An honest mistake – part two

Before heading to the concert to celebrate the signing of the Freedom to Marry Act, my son and I stopped by my parents for a quick chat. This was the first time my son had seen his grandparents since he was home for spring break.

My mother asked me what I was going to do now that the fight for marriage equality appears to be over. As I mentioned before, I plan to focus on ending marijuana prohibition. My mother was surprised with this response but I have actually been thinking about it for quite some time. She thought that I would focus my efforts on economic and labor issues.

I’m actually very concerned about economic issues. I think our current system is fucked and certainly economic and labor issues will not be ignored by me. I’m not going to ignore environmental issues, agricultural issues, infrastructure issues or immigration issues either. They are just really complicated and are going to move pretty slowly. Also, they don’t sound as much fun as legalizing pot. If you want me to join your revolution, you gotta throw a pretty good party. Granted, no one does a better job than the gays but I’m willing to give the pot heads a shot.

I’m also not taking for granted that the fight for civil rights is over. The rights of women continue to be under attack. That really bothers me. Fucked up voter suppression shit is going on these days which try to disenfranchise minority groups. I’m sure that a segment of the population will continue to try and erode the gains made by the gay rights movement. I also care greatly about ending violence and promoting the rights and dignity of people who deal with mental illness and disability. I’m not abandoning any of these causes.

The prohibition of pot just needs to end and I think it can happen. I think that society is ready. The supporters of legalization just needs to learn from the gay rights movement and COME OUT!

I think even my dad realizes that there is no good argument for marijuana prohibition because his attempt to argue with me went straight to a red herring.

“What about cocaine?” he asked.

“Yeah, I’m not talking about cocaine, dad. I’m talking about pot. I don’t think that society is ready to take on legalizing cocaine.”

But I would probably support the legalization and regulation of all drugs. I think we have way too many laws in this country as it is. We are all responsible to obey all the laws but it is impossible for us to even know all of the laws. That is not a recipe for a functional society.

In my house, I made one rule for my kids… always tell the truth. I don’t even  think that they knew it was a rule. It was just the expectation that they were raised with. They didn’t have to memorize it, they just knew it. Actually, it wasn’t until I made it clear that it was my one rule that it even got violated.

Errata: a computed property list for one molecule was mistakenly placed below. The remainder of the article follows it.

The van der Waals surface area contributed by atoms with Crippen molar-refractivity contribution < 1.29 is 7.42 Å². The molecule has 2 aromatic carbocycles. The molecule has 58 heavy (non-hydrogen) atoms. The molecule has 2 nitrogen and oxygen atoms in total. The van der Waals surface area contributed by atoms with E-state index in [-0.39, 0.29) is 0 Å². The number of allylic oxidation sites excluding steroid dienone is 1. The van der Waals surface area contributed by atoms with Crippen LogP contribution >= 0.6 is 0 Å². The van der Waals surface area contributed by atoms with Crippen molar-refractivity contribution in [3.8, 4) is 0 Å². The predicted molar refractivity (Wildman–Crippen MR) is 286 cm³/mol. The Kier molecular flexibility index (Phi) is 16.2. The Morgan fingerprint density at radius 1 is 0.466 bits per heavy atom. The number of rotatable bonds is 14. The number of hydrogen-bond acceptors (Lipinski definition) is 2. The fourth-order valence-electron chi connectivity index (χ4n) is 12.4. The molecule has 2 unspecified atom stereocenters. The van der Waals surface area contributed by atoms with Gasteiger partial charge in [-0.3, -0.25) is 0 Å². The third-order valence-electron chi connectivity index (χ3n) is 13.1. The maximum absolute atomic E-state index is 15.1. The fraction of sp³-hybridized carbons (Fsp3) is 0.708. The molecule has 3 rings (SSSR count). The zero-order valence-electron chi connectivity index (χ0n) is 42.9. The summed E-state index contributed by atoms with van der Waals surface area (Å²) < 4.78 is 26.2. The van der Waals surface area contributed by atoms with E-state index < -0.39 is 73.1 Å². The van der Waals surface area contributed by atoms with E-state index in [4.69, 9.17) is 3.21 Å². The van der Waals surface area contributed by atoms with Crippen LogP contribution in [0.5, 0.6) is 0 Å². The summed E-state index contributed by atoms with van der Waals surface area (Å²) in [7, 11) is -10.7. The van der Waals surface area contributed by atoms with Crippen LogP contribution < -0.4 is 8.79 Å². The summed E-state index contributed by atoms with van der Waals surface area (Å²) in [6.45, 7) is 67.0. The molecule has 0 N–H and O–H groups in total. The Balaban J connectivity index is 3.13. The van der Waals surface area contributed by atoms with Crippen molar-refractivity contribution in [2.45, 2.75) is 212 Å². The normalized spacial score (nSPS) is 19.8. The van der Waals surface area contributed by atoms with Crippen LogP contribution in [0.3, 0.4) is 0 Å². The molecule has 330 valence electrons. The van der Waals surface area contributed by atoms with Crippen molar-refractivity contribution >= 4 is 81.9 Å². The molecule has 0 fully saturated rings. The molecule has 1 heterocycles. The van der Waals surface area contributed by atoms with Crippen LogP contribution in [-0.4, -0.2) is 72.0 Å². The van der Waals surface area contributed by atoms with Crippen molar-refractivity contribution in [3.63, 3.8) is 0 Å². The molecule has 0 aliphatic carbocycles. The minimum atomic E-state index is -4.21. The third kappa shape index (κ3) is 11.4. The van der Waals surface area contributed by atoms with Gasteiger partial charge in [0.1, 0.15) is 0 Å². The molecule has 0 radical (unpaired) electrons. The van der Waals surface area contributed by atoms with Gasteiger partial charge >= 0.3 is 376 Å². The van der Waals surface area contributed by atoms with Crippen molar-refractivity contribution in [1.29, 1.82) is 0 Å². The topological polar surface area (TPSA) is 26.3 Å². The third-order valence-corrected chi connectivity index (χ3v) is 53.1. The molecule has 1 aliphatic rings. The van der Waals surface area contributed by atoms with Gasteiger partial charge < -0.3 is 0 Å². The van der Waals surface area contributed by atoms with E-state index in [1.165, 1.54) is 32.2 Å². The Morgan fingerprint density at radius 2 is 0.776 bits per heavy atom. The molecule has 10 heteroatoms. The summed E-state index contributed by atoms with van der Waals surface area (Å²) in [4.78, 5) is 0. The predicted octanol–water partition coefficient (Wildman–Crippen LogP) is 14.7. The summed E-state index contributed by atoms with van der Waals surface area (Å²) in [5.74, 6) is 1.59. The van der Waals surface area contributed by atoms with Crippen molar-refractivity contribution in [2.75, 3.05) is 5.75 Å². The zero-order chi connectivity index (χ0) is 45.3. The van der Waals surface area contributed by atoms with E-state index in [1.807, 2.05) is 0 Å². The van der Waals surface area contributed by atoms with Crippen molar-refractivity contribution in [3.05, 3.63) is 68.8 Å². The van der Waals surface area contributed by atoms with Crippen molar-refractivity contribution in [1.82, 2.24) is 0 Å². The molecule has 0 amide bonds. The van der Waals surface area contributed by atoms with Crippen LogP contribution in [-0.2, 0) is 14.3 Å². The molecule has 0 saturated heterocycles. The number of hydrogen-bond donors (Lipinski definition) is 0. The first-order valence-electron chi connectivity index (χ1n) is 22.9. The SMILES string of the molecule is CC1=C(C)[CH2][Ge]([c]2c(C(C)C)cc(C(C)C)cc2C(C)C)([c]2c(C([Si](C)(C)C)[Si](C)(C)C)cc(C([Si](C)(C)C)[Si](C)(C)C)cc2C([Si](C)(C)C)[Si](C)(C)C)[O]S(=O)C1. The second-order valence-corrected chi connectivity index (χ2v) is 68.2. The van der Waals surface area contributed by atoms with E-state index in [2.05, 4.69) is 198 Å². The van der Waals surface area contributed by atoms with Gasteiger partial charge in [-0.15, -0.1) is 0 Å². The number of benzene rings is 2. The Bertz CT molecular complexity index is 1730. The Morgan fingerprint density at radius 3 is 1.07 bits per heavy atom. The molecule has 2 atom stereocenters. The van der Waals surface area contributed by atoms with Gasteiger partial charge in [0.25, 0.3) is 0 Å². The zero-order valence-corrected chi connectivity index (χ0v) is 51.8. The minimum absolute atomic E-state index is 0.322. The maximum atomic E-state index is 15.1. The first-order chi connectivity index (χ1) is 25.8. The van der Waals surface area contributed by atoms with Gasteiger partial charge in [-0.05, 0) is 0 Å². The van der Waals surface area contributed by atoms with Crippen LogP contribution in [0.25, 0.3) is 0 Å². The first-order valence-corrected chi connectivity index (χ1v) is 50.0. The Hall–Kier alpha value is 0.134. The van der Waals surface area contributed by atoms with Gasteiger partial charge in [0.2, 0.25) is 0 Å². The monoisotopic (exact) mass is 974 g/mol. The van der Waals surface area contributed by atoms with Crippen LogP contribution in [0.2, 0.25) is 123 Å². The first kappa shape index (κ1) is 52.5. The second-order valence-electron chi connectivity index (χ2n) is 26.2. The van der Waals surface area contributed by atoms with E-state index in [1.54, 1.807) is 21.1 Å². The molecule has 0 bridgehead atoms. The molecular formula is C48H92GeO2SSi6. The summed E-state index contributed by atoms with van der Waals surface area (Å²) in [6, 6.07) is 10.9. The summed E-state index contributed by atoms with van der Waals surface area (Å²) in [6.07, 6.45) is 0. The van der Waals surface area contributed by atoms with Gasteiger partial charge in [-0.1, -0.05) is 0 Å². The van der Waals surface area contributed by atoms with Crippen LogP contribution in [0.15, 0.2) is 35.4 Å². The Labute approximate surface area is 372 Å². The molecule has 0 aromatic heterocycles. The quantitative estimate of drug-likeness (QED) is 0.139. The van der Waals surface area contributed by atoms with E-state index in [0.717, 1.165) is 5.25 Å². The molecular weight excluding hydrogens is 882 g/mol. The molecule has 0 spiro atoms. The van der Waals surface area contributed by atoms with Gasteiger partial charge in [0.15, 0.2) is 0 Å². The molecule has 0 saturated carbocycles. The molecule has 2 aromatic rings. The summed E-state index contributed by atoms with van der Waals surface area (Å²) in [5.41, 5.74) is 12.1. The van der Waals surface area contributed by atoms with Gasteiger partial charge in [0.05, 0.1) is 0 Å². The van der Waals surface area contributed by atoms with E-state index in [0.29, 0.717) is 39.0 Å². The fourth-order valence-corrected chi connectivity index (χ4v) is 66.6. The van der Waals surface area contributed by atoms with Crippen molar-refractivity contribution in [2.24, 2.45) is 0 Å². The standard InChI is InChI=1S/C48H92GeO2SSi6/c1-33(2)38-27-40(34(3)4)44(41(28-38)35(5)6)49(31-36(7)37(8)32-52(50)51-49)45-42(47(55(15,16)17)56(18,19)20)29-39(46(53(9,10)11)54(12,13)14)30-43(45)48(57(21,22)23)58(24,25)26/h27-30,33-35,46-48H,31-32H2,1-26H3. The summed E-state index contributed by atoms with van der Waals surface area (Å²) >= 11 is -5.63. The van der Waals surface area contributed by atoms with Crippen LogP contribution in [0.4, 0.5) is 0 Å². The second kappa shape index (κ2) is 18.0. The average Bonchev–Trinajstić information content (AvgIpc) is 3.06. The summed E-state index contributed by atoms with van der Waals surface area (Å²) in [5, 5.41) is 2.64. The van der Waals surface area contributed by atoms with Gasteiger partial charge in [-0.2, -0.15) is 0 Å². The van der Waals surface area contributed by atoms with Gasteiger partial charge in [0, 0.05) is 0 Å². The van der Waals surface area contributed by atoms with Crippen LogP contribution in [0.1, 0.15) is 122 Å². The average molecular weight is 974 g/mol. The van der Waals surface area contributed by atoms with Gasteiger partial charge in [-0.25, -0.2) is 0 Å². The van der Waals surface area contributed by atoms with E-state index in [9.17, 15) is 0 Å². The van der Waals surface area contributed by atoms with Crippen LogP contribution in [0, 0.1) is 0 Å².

Now would this work for a society? Could we have one law; always tell the truth? I don’t know. It’s not like people follow the laws as they are but lack of interest in honesty is probably the number one cause of crime. People are dishonest and think they can get away with doing shit they shouldn’t do through deception. Sure, some people break the law through of ignorance, accident or necessity, but dishonesty is the key component.

People who do drugs lie because doing drugs is illegal but drugs are illegal because people who do them lie. Take a lesson from the gay rights movement. When people stopped lying about being gay and came out of the closet, people were forced to face reality. Soon marriage equality will be the law of the land.

We all fuck up, we all make mistakes – as individuals and as a society. The first step to improvement is honesty.

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What next

For twenty years I have been fighting for LGBT equality. In 1993 I marched on Washington and worked with the “It’s Time Minnesota” campaign to include Sexual Orientation in the state’s human rights act. The human rights protection  passed but in 1997 Minnesota passed it’s own version of The Defence of Marriage Act. Since then the fight has been for marriage equality.

The decision for me to get married in 1999 was a difficult one. To take advantage of a right that was denied to so many of my friends just seemed wrong. It felt like joining a country club that barred jews. How could I do that?  Both my partner and I were out and active members of the LGBT community. In the end it came down to putting our family first. Marriage was the best way to protect the health and security of our family. As an act of protest we applied for our marriage license as one man and one woman with me as the bride and my female partner as the groom. On February 22nd, 1999 I became her wife and she my husband and we vowed to continue the fight for marriage equality.

Today, April 14th, 2013 that fight officially comes to an end in Minnesota. At 5pm Governor Dayton will sign the Freedom to Marry Act into law making Minnesota the twelfth state in the union to legalize same-sex marriage. Granted, marriage among same-sex couples is still not recognized at the national level but it’s only a matter of time until it will. With cases currently being decided by the Supreme Court, it could be just a matter of months. Countries all around the world are embracing marriage equality. The tide has clearly turned. It has been a long and hard fought battle but the end is clearly in sight.

So what next? Obviously discrimination will continue. Not everyone is on board with acceptance of gay and lesbian people. To be honest, that doesn’t concern me. I support the freedom to hate as well. My concern is with laws that treat people unfairly and we still have lots of those. Personally, I think the next law that needs to be overturned in the prohibition on marijuana. I think it’s doable, I think it’s time and I think it will have great benefit for the nation as a whole.

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